Terror attack in Turkish capital targets military personnel

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At least 28 people are dead and 61 others injured after a vehicle laden with explosives detonated during rush hour in the centre of the Turkish capital of Ankara.

The target of the blast was a convoy of military service vehicles which were waiting at traffic lights when the nearby car exploded, according to Ankara governor Mehmet Kiliclar. The car bomb exploded in the administrative heart of the capital, near the armed forces' headquarters, parliament and government buildings. Plumes of smoke were seen rising over the city and the powerful blast was heard across several neighbourhoods, sending residents rushing to their balconies in a panic.

Ambulances and fire engines were sent to the scene of the blast, which took place near a busy intersection less than 500metres from parliament during the evening rush hour. A health ministry official said the authorities were still trying to determine the number of dead and wounded, who had been taken to several hospitals in the area. Initial reports claimed just the blast killed five people and injured 10 others, but that number was raised substantially by the city's governor Mehmet Kiliclar.

The country's health minister Mehmet Muezzinoglu raised the death toll again to 21, although the country's deputy prime minister Numan Kurtulmus later raised it again to 28. Mr Kurtulmus also confirmed that the blast was caused by a car bomb and targeted military vehicles that were carrying armed forces personnel. He said seven prosecutors have been assigned to investigate the attack, which he described as 'well-planned'. Mr Kurtulmus said no group had yet claimed responsibility, but pledged authorities would find those behind the attack. 'I heard a huge explosion. There was smoke and a really strong smell even though we were blocks away,' said a witness.

'We could immediately hear ambulance and police car sirens rushing to the scene.' A second blast was reported to have followed the first, causing panic in the area. However, local media claimed this was caused by police detonating a suspicious package. Turkish Prime Minister Ahmet Davutoglu has cancelled his planned trip to Brussels following the explosion, according to an official in the prime minister's office. Mr Davutoglu was due to leave later on Wednesday for Brussels to meet a number of EU leaders on Thursday for discussions on the migrant crisis ahead of a full summit of the 28-member bloc.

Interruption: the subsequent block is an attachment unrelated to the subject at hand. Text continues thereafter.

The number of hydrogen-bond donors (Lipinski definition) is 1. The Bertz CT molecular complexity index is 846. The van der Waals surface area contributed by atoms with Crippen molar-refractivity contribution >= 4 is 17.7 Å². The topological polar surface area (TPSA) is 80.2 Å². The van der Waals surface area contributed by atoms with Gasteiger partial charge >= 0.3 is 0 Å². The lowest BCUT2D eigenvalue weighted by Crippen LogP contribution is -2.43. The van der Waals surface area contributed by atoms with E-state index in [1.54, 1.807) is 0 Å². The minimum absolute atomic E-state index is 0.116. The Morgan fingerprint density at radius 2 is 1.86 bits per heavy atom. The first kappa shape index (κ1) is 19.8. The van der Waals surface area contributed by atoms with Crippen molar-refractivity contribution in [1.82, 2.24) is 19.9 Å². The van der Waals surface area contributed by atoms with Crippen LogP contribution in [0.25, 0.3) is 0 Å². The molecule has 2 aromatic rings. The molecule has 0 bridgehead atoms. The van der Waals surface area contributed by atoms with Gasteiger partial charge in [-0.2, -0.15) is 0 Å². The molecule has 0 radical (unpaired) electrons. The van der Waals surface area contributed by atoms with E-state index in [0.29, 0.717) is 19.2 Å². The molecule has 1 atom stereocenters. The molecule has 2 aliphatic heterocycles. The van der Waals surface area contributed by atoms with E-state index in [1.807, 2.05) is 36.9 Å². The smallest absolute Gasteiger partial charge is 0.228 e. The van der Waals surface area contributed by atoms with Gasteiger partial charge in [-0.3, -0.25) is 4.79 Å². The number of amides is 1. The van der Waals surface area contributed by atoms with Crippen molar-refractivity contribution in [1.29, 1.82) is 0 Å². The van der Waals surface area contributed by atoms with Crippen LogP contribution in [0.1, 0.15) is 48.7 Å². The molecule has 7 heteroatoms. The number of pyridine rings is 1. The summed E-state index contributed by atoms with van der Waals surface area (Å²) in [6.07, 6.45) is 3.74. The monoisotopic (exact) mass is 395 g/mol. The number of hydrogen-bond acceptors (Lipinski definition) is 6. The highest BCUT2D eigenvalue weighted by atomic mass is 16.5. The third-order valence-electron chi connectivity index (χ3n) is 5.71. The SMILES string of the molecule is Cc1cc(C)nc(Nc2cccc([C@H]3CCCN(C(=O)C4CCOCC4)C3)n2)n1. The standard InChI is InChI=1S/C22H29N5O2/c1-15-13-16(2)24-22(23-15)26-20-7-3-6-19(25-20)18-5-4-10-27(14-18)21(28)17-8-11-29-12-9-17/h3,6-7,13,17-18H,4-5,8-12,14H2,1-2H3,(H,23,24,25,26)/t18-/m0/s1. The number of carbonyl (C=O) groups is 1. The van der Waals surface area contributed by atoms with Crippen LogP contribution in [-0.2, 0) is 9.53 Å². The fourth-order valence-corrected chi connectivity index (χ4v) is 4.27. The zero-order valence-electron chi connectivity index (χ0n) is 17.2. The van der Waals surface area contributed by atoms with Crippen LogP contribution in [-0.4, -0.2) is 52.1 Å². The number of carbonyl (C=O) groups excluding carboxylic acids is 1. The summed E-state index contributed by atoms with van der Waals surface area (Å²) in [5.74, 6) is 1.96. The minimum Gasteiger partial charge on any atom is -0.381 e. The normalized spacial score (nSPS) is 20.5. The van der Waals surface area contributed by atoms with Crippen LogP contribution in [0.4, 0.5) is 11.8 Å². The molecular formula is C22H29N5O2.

Meanwhile the country's President Recep Tayyip Erdogan has postponed a visit to Azerbaijan, according to presidential sources. The spokesman for the ruling Justice and Development Party (AKP), Omer Celik, said he strongly condemned the attack, Turkish media reported.

Although reports are unconfirmed, Turkish security officials told Reuters that initial signs indicate the Kurdistan Workers' Party (PKK) insurgents were behind the attack. However, separate security sources in Turkey's mainly Kurdish southeast gave a different account, saying they believed ISIS militants were behind the bombing. The spokesman for the ruling Justice and Development Party (AKP), Omer Celik, said on Twitter he strongly condemned the 'act of terror'. 'But our determination to fight [terror] will become even greater,' he added.

ISIS has been blamed for a string of bombings in the country since the middle of last year. A blast in Ankara on October 10 last year killed 103 people. Two suicide bombers in the October attack blew themselves up in a crowd of peace activists in Ankara, the bloodiest attack in the country's modern history. An attack on January 16 also killed 11 people, all German tourists, when a suicide bomber blew himself up in the tourist heart of Istanbul. Those attacks were blamed on ISIS jihadists, as were two other deadly bombings in the country's Kurdish-dominated southeast earlier in the year. Turkish authorities have in recent weeks detained several suspected ISIS members, with officials saying they were planning attacks in Istanbul and Ankara. But Turkey, a NATO member, faces multiple security threats.

2016.02.18 / 00:13
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